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Arrival

4.5 out of 5

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‘Lights Out’ Review

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Director: David F. Sandberg

Writer: Eric Heisserer

Cast: Teresa Palmer, Gabriel Bateman, Alexander DiPersia, Billy Burke, Alicia Vela-Bailey, Andi Osho, and Maria Bello

Synopsis: When her little brother, Martin, experiences the same events that once tested her sanity, Rebecca works to unlock the truth behind the terror, which brings her face to face with an entity that has an attachment to their mother, Sophie.

 

*Reviewer Note: This will be a spoiler free review.*

 

Are you – or were – afraid of the dark? It’s okay, so was I. Luckily, we didn’t have a crazed entity coming after us, unless you did and if that’s the case, I’m very sorry. But let’s about the movie Lights Out shall we. The film is loosely based off David F. Sandberg’s short film of the same name, and Sandberg returns to direct a feature-length film that expands on his idea and gives us a story that is more than just a horror film. It’s also helps that he has, arguably, one of the best horror directors as a producer in James Wan.

The film has a simple enough premise. Rebecca (Palmer), who lives alone, finds out that her little brother Martin (Bateman) hasn’t been sleeping after his father – her step-dad – has passed away. However, it isn’t because he’s depressed, it’s because their mother Sophie (Bell) has been presumably talking to herself at night. When Rebecca, reluctantly does back to see her mother, she finds out that Martin has heard – and maybe even seen – someone she thought she was done with: Diana. Eventually, Martin and Rebecca soon find out that Diana isn’t just a figment of their mentally-ill mother’s imagination, but a real creepy – and dangerous – entity that only appears in when the lights go out.

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I have to hand it to Sandberg, who does a great job in his first big film, of course he had help with Wan as a producer, but Sandberg handled himself pretty well. He wasn’t afraid to take chances with his own work, and even managed to create a pretty well done iteration of his short film at the beginning of the film, with his original lead star in Lotta Losten, and Billy Burke.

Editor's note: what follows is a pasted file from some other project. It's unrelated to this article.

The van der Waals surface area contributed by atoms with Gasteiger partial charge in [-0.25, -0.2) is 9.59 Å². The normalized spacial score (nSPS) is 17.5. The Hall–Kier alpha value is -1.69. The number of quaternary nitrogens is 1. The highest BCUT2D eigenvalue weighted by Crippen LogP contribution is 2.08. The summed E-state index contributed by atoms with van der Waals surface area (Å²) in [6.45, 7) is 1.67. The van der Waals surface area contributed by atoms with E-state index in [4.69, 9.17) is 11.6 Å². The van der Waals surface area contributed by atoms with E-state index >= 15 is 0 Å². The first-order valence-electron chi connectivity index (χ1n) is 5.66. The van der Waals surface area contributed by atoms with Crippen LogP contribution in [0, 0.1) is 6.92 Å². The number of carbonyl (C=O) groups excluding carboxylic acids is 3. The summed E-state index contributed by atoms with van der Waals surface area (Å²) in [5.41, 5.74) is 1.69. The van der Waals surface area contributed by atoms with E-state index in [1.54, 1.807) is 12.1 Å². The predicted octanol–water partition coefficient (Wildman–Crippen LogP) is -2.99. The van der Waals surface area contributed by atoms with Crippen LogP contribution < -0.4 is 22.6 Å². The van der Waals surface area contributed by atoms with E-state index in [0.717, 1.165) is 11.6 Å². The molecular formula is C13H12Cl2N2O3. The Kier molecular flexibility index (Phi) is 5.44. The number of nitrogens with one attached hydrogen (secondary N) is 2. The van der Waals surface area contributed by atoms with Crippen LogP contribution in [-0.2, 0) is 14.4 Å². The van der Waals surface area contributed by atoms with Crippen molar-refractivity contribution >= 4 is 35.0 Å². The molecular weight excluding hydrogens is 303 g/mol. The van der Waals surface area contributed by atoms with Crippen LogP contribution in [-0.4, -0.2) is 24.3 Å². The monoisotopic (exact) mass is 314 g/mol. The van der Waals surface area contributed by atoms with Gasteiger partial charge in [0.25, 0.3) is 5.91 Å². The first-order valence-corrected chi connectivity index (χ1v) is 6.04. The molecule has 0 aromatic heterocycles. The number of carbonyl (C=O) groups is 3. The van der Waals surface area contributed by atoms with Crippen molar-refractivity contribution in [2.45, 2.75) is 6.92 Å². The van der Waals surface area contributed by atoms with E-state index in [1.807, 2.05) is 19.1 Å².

While the trailers for Lights Out are all about making us afraid of the dark, there is a good family drama story in the film. Rebecca and her mother Sophie haven’t talked in years – a specific number isn’t given – and the only thing is holding them together feels like it is Martin. Once they come together, you can tell they don’t want to be in the same room. Surprisingly, it’s this aspect that I wish was expanded, considering the movie is only an hour and twenty-one minutes.

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That’s not to say the horror moments don’t work or aren’t effective, because they sure as hell do and are. Lights Out is based off the idea that when the lights go out, something is about to go down, and it does. The scenes are tense and nerve-racking that will make you look at every corner of the screen to see where Diana is going to pop out of. Sandberg and cinematographer Marc Spicer even put their actors in the thick of it as they used as much natural light as they could. This shows in the film because it feels like you are right there in the dark with the characters.

The cast also pulls everything together. Palmer’s Rebecca has a great arc in the film with her little brother Martin that has a good progression, and Gabriel Bateman as Martin holds his own, and isn’t the annoying little kid in most horror movies. Alexander DiPersia plays Bret, someone Rebecca is seeing, who brings some levity to the otherwise dramatic or horrifying scenes. Maria Bello is a bit wasted here, as she doesn’t have enough screen time as she should. Her character however is a tragic one. Her mental-illness makes her an easy character to feel for, but again, she’s rarely in the film until the final act of the film. Finally, Alicia Vela-Bailey plays Diana. It’s hard to tell sometimes when Vela-Bailey was actually on set, and when she was a CGI character, because of Vela-Bailey’s performance when she is actually there is so convincing and scary as hell. Every time she moves you can hear clicks and what may be bones readjusting themselves, needless to say, Diana is sure to give you nightmares.

Lights Out works on a lot of accountants, but it does take a misstep when it starts to cluck together a lot of exposition to explain why Diana is back and targeting this family. The reasoning is okay, but the way they went about it was mishandled.

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All in all, Lights Out is a scare-worthy horror film that is sure to make you afraid of the dark again. It does take a misstep trying to make sense of it all, but overall the cast and frightening and tense-filled horror moments making Lights Out a great directorial debut by the man that created the short film the feature-length film is based on.

Lights Out

4 out of 5